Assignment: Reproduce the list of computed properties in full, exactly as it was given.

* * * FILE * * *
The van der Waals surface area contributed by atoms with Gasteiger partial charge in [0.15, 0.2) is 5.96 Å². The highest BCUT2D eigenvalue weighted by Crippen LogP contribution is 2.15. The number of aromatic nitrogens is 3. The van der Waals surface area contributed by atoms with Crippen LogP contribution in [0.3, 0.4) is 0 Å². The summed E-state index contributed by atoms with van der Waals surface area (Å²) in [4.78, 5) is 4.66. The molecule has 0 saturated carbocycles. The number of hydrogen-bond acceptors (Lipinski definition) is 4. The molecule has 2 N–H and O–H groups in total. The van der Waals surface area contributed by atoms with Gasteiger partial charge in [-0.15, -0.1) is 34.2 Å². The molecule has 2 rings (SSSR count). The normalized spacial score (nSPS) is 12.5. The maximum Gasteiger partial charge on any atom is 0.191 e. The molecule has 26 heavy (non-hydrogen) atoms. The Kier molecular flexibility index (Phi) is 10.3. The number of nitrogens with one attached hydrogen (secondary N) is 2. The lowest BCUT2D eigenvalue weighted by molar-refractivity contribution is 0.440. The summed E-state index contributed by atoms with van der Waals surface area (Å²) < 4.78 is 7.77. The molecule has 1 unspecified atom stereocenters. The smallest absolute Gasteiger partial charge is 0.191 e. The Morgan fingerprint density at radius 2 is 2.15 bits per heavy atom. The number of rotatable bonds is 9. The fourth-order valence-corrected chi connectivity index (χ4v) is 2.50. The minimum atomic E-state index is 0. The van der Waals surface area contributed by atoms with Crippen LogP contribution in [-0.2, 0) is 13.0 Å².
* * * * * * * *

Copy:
The van der Waals surface area contributed by atoms with Gasteiger partial charge in [0.15, 0.2) is 5.96 Å². The highest BCUT2D eigenvalue weighted by Crippen LogP contribution is 2.15. The number of aromatic nitrogens is 3. The van der Waals surface area contributed by atoms with Crippen LogP contribution in [0.3, 0.4) is 0 Å². The summed E-state index contributed by atoms with van der Waals surface area (Å²) in [4.78, 5) is 4.66. The molecule has 0 saturated carbocycles. The number of hydrogen-bond acceptors (Lipinski definition) is 4. The molecule has 2 N–H and O–H groups in total. The van der Waals surface area contributed by atoms with Gasteiger partial charge in [-0.15, -0.1) is 34.2 Å². The molecule has 2 rings (SSSR count). The normalized spacial score (nSPS) is 12.5. The maximum Gasteiger partial charge on any atom is 0.191 e. The molecule has 26 heavy (non-hydrogen) atoms. The Kier molecular flexibility index (Phi) is 10.3. The number of nitrogens with one attached hydrogen (secondary N) is 2. The lowest BCUT2D eigenvalue weighted by molar-refractivity contribution is 0.440. The summed E-state index contributed by atoms with van der Waals surface area (Å²) < 4.78 is 7.77. The molecule has 1 unspecified atom stereocenters. The smallest absolute Gasteiger partial charge is 0.191 e. The Morgan fingerprint density at radius 2 is 2.15 bits per heavy atom. The number of rotatable bonds is 9. The fourth-order valence-corrected chi connectivity index (χ4v) is 2.50. The minimum atomic E-state index is 0. The van der Waals surface area contributed by atoms with Crippen LogP contribution in [-0.2, 0) is 13.0 Å².